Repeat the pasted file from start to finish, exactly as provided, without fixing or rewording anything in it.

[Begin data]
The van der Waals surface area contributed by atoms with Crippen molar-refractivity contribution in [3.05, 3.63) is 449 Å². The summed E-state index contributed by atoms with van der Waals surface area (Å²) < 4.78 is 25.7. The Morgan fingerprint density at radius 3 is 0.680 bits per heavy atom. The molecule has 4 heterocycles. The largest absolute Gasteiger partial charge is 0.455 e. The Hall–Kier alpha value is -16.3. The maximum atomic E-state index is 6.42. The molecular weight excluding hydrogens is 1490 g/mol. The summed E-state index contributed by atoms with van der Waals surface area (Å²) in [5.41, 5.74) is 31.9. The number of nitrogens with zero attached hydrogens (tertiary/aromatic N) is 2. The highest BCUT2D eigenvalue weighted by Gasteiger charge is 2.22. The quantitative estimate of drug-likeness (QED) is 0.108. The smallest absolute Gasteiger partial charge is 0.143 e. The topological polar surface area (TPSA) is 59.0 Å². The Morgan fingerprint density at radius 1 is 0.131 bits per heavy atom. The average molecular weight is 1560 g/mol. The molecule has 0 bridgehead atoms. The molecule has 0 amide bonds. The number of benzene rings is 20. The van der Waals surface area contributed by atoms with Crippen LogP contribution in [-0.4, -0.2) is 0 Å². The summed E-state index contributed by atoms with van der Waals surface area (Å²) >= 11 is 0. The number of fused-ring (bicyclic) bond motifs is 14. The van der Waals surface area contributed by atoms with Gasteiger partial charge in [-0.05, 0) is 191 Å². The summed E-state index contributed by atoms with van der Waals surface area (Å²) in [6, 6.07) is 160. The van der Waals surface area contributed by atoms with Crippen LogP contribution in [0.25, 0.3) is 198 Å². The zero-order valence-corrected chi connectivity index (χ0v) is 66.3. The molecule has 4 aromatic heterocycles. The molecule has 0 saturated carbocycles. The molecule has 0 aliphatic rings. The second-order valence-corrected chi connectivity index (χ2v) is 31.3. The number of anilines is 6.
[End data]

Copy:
The van der Waals surface area contributed by atoms with Crippen molar-refractivity contribution in [3.05, 3.63) is 449 Å². The summed E-state index contributed by atoms with van der Waals surface area (Å²) < 4.78 is 25.7. The Morgan fingerprint density at radius 3 is 0.680 bits per heavy atom. The molecule has 4 heterocycles. The largest absolute Gasteiger partial charge is 0.455 e. The Hall–Kier alpha value is -16.3. The maximum atomic E-state index is 6.42. The molecular weight excluding hydrogens is 1490 g/mol. The summed E-state index contributed by atoms with van der Waals surface area (Å²) in [5.41, 5.74) is 31.9. The number of nitrogens with zero attached hydrogens (tertiary/aromatic N) is 2. The highest BCUT2D eigenvalue weighted by Gasteiger charge is 2.22. The quantitative estimate of drug-likeness (QED) is 0.108. The smallest absolute Gasteiger partial charge is 0.143 e. The topological polar surface area (TPSA) is 59.0 Å². The Morgan fingerprint density at radius 1 is 0.131 bits per heavy atom. The average molecular weight is 1560 g/mol. The molecule has 0 bridgehead atoms. The molecule has 0 amide bonds. The number of benzene rings is 20. The van der Waals surface area contributed by atoms with Crippen LogP contribution in [-0.4, -0.2) is 0 Å². The summed E-state index contributed by atoms with van der Waals surface area (Å²) >= 11 is 0. The number of fused-ring (bicyclic) bond motifs is 14. The van der Waals surface area contributed by atoms with Gasteiger partial charge in [-0.05, 0) is 191 Å². The summed E-state index contributed by atoms with van der Waals surface area (Å²) in [6, 6.07) is 160. The van der Waals surface area contributed by atoms with Crippen LogP contribution in [0.25, 0.3) is 198 Å². The zero-order valence-corrected chi connectivity index (χ0v) is 66.3. The molecule has 4 aromatic heterocycles. The molecule has 0 saturated carbocycles. The molecule has 0 aliphatic rings. The second-order valence-corrected chi connectivity index (χ2v) is 31.3. The number of anilines is 6.